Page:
Lawyers like predictability.
Witnesses who don’t change their testimony, statutes that aren’t amended every two years, Supreme Court decisions that aren’t tossed out on a whim….these are the little things that make lawyers happy.
Which is why the Texas Supreme Court’s decision on December 16, 2011 in Marsh USA Inc v. Cook sent shock waves in the lawyer world from the Gulf to the Red
Marsh concerns the enforceability of non-competition agreements – those one or two page contracts, signed in the flurry of paperwork, that keep people out of the marketplace when they lose their job.
The enforceability of non-competes is crucial to businesses and their employees. A valid non-compete can keep a knowledgeable ex-employee out of the marketplace for a crucial time period. Conversely, a valid non-complete can bar an ex-employee from plying his trade, accessing his contacts, or setting up a competitive business – basically restricting his earning ability for years.
The guidelines for an enforceable non-compete are based on a statute, but over the years the Supreme Court has expounded, extrapolated, interlined, parsed and perverted its requirements. Building from its first interpretive decision, the Court, on the principal of stare decisis, has constructed a bit more of a wall with each subsequent case. And, like a wall, when you pull out the central brick, you risk having the entire façade tumble down.
The controversy is about a simple truth – a Texas employer can’t just buy a non-compete for $10. It has to be “ancillary to or part of an otherwise enforceable agreement” with the Texas employee. So there has to be more to the agreement than a token cash payment – the question is, how much more?
Enter the Texas Supreme Court. In 1994, in Light v. Centel Cellular Co. of Texas , the court proclaimed that the “otherwise enforceable contract” had to be supported by consideration that “gives rise to” the employer’s interest in restraining the employee from competing. In Texas, it wasn’t enough just to hire an employee and promise to pay him. No, you had to look much deeper – what action was being restrained and how was it related to what the employee received in return? The Texas Supreme Court opined that if an employer didn’t want an ex- employee to call its clients, then it had to have given the employee access to its secret customer list. Ditto trade secrets.
When Light was announced, businesses and lawyers shrugged their shoulders and started drafting to meet that requirement. For 18 long years. There are thousands of non-competes out there that are structured on the Light decision. For 18 long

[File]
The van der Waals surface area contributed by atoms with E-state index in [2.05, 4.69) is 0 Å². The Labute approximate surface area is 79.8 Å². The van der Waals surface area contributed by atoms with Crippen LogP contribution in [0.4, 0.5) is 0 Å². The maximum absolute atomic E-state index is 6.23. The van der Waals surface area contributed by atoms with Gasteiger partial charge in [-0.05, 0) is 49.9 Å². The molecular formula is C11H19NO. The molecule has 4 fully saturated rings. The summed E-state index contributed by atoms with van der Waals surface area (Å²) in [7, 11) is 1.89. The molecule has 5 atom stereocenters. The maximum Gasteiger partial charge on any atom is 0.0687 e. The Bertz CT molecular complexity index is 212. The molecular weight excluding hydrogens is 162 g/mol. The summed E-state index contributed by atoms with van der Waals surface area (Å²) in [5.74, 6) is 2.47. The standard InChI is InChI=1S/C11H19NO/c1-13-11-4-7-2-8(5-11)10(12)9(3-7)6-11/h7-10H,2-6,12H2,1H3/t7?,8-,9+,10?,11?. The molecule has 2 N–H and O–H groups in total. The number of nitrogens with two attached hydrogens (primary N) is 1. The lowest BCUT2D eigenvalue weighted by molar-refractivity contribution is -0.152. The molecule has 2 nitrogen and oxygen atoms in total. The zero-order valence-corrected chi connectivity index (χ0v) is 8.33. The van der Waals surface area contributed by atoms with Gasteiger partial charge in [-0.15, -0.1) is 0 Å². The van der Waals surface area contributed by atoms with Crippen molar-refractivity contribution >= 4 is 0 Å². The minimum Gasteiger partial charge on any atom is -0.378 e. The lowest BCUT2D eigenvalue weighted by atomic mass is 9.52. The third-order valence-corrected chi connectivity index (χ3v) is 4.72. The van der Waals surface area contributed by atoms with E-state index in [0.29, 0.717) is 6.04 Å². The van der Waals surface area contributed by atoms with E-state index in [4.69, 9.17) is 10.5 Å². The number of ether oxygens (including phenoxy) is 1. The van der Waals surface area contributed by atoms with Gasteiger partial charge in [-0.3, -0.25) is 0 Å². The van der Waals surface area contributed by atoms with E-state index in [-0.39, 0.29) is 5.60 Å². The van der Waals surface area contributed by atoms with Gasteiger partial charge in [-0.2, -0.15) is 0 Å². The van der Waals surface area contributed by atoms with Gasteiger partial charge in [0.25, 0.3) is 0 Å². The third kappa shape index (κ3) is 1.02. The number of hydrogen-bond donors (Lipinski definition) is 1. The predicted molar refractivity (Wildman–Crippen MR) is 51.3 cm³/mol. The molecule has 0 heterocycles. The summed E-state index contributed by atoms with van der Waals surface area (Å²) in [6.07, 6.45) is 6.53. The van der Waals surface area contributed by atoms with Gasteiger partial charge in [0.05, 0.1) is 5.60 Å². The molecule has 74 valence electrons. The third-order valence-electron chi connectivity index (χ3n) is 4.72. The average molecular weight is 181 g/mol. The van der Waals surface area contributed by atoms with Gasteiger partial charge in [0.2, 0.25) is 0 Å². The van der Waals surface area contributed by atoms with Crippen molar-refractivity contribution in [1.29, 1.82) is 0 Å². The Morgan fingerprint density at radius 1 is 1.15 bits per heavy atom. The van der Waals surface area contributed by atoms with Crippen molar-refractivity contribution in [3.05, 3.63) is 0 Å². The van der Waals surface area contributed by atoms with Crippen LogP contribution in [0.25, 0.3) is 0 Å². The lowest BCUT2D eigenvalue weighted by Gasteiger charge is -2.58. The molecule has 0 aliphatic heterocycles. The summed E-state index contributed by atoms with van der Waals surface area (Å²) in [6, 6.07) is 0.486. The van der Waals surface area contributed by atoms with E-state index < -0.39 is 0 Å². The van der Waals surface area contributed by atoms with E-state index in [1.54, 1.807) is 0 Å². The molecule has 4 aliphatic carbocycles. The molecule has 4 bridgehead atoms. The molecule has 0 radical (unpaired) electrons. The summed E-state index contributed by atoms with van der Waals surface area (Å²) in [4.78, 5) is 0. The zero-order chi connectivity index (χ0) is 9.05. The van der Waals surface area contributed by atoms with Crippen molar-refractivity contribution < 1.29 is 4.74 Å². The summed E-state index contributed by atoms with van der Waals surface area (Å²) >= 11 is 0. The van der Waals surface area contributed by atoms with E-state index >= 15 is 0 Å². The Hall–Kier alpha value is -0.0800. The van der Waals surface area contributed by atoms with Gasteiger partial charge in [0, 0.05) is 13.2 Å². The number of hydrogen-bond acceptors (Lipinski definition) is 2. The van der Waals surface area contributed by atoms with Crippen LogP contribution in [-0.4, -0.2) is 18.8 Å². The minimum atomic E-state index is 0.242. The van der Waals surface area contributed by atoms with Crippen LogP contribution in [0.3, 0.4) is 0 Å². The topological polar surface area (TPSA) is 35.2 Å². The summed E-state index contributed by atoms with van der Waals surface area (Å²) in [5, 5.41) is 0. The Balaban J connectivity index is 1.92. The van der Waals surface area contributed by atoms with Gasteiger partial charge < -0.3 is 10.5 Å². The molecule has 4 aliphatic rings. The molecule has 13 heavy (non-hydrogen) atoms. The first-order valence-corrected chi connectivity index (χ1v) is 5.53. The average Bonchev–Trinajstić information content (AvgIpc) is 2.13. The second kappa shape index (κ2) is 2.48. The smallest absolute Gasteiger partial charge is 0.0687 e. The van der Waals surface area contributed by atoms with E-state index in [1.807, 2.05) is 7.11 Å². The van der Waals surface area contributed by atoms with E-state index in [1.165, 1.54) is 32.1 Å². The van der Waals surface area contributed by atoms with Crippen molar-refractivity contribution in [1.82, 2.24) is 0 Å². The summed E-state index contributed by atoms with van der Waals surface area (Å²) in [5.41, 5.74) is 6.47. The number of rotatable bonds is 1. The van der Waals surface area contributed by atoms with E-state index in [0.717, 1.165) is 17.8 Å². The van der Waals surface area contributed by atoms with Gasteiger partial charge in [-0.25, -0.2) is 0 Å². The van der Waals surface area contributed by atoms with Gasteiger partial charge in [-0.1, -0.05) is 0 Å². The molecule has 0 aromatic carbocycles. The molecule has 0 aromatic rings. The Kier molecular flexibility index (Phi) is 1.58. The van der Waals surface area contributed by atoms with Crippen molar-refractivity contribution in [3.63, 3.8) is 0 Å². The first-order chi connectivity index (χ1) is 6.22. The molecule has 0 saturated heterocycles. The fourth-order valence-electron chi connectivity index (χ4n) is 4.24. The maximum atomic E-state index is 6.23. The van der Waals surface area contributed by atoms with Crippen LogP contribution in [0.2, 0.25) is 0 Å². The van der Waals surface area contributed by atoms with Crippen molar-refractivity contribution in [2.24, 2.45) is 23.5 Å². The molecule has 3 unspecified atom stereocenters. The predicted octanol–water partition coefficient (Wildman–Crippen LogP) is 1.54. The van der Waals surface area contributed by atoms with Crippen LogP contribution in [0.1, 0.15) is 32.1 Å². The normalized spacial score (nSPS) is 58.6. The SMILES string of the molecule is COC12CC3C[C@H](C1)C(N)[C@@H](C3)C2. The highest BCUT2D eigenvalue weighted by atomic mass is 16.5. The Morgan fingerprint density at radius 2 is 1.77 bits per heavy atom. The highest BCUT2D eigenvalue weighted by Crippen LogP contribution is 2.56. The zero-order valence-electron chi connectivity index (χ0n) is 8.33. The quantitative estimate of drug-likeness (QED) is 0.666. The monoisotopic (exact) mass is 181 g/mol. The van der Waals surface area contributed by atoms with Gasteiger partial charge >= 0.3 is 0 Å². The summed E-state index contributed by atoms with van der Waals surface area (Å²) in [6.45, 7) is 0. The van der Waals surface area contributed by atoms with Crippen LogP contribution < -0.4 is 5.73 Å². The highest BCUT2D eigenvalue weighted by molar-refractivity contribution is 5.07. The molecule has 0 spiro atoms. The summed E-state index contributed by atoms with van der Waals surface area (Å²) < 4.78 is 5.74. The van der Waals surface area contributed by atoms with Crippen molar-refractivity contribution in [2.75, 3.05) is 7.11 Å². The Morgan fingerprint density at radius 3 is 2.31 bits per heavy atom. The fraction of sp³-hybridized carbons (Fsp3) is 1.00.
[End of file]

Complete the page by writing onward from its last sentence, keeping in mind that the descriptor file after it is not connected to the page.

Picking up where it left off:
years, the Courts have interpreted non-competes based on Light. It has been cited in cases and treatises 1,258 times. It would not be an exaggeration to say that a million businesses and employees have been affected.
Then the Supreme Court effectively tweeted “Light. jk.” To put it in more explicit
terms “Stare decisis did not compel perpetuating an interpretation of a statute that the entire Supreme Court agreed could not be discerned from the text of the statute.” As in – we changed our mind. We are tossing Light and starting over.
If the old Light rule is wrong, then what is the new rule?
We have exactly one Texas business case to answer that question – the Court’s decision in Marsh. It involved an employee, Rex Cook, who had been employed by Marsh since 1983. In 1996, Marsh gave Cook a stock option that was combined with a non-compete. In 2005, Cook exercised his stock option and signed the non-compete. Three years
later, Cook resigned his employment and went to work with a competitor.
TheTexas Supreme Court held that Marsh was bound by the non-compete. It did, helpfully, point out that the non-compete was not enforceable by the Light standards, but handled that sticky point by over-turning Light. The Court held that in awarding stock options, the employer linked Cook’s interests with the company’s long-term business interests.
Most Texas non-competes aren’t bundled with stock options. They are drafted to comply with Light.
What are businesses and employees and lawyers supposed to do now that the settled Texas law has been upended? Same as they’ve always done – draft, litigate and wait for someone , anyone, to make sense out of it.